I was bleeding from my belly and my finger was starting to swell up. I thought about how horrifying it would be if I turned out to be allergic, but there was nothing we could do other than try to get to the next aid station as fast as possible. I was in so much pain.
It turned out that the runner in front of us got stung five times on his head. The runner behind us got some bites on the back of his knee. Nobody came out of that trail unscathed. I couldn’t stop swearing.
GETTING TO THE FIRST AID STATION
The first aid stop seemed like a million miles away. I couldn’t find my groove even though it was all downhill. I felt miserably sluggish and I was burping bar food nachos. Pain from the stings seemed to shoot through my whole body.
I thought about how crappy my nutrition had been over the past two days, and I wanted to kick myself. I had messed up. And I wanted to quit.
LAZY W AID STATION
Both Shacky and I seriously contemplated dropping out at this aid station. It was only the first station, but right at the bottom of the famous 8-mile climb and we were hurting from the bites. Neither of us felt good and we were warned by the race director to not attempt this hill if we didn’t think we could finish it. There would be no aid until we got to the top.
Still, I wanted to take it on. I wasn’t sure I wanted to suffer the disgrace of a DNF. Surely I was stronger than this?
Somewhere behind us, Randall was still running. We met Randall on the trail and this was his second attempt at finishing an ultra. He had tried to run Twin Peaks and dropped out. We decided to keep him company at least to the top of the hill and drop out there.
I was very curious about the hill. I wanted to conquer it. Had I know what was coming, I would have sat down at the bottom and called it a day. But I was stubborn. My heart said GO, but my legs said “We will make you suffer a pain you have never known if you make us go through with this.”
They kept their promise.
LOS PINOS AKA THE BEAST
In my mind, I envisioned one big uphill trek. How tall could one hill be? How bad was it, really?
But this was not one hill. It was several.
We were less than a mile up when I knew I had made a terrible mistake. We were afraid to go back since we were in last place and were worried the aid station below us had already packed up and headed out. All we had was big hills up ahead.
It wasn’t the distance that broke me down in this race. It wasn’t even the elevation. It was the steepness. The steepness of these inclines was comparable to Stairway to Heaven’s 15K. Hills that I had climbed using my hands. Hills that I had never trained on. And steepness I had never run. It was 8 miles of this.
About a mile later we crossed two girls who were headed back down the hill. They were dropping out. One of them couldn’t stop throwing up and couldn’t keep any water down. We watched them go, and we should have followed. But we didn’t.
Looking at the elevation profile before the race, we initially thought that we might be able to recover on the downhills before climbing to the next peak. But that wasn’t possible.
First of all, the downhills felt like they were about 15 seconds long, whereas the uphills could last hours. Secondly, the terrain on the downhills was loose rocks, which meant that instead of running them, I was too busy trying not to fall on my ass. Inching along slower than walking pace.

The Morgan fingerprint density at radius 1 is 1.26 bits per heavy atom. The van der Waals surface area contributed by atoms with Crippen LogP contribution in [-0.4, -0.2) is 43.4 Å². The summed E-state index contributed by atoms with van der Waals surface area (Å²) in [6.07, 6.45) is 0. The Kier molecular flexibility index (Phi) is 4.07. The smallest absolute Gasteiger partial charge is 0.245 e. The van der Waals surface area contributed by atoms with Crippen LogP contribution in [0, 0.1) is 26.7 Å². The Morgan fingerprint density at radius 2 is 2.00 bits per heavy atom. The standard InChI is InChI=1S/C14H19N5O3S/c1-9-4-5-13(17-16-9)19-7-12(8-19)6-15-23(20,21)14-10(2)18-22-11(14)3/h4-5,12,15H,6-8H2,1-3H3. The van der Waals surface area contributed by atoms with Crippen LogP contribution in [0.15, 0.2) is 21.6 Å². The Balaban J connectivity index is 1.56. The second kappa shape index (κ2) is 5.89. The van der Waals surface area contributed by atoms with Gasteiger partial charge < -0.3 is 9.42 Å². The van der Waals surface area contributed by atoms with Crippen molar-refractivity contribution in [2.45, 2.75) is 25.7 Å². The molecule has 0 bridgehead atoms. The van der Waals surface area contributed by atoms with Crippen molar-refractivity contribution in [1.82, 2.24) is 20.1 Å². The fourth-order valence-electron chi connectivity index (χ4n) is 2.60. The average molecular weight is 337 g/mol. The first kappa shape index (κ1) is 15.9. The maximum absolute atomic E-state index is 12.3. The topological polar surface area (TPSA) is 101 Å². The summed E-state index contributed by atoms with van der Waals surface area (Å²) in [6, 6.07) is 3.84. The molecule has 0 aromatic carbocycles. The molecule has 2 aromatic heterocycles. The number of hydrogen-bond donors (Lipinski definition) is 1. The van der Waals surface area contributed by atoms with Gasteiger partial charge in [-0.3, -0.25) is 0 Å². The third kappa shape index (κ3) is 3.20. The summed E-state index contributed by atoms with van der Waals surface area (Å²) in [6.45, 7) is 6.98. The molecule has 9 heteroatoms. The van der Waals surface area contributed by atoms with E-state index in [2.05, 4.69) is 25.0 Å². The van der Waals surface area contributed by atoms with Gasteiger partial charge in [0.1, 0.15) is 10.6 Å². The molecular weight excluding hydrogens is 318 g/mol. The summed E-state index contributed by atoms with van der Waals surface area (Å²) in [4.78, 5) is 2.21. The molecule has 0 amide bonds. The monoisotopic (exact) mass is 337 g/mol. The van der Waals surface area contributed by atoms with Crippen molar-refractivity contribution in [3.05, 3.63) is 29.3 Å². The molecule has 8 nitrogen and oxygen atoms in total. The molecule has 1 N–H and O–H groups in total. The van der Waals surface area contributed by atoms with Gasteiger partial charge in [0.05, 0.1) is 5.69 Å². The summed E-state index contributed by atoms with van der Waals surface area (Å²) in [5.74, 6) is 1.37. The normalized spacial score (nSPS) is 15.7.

As soon as we’d reach a peak, we were greeted by wonderful views of three or four more peaks that we’d also have to climb. I tried to take pictures because I knew that although I couldn’t appreciate the breathtaking sights in the moment, I might appreciate them later. As far as I could see, there was only mountain. No sign of relief. No sign of an end.
The race director warned everyone to go up with a hydration pack and at least one handheld. We had packs and handhelds, but we still ran out of water. It was about 90 degrees and we were climbing at 12-2pm. There was no shade. There was no place to sit.
Several times, Shacky would sit on a prickly bush and I’d literally collapse right in the middle of the single track trail, sprawled out with rocks up my bum and flies landing on my face. I blocked the path, but it didn’t matter because I was in last place. I was cut from the sharp bushes and bleeding from my legs and arms. My hornet bites were throbbing. But I was too tired to care.
One of my motivational techniques before this race was to ask myself if there was anywhere else I’d rather be. Before this race, the answer was always no. Los Pinos retired that technique for me. There were a million and one places I wanted to be instead of on those cursed hills, so I didn’t dare ask myself that question.
I endured every discomfort I could think of, at different stages. My head hurt. My stomach hurt. My chest hurt. My belly growled, but I was unable to eat. I was thirsty, but I was low on water. Every once in a while my heart would start racing as soon as I hit a steep hill, even though I wasn’t going fast. I was basically crawling up, so I didn’t know how to keep my heart rate down other than to lie down and sleep.
After a certain point I started to wonder what I would have to do to get air lifted out of those hills. Could I dislocate my shoulder? Bash my skull against a rock? Would that be enough to excuse me from having to move another inch?
I lost all will to continue. I wanted to die. I wanted to cry so badly but was too proud. So I just ended up with a painful lump in my throat.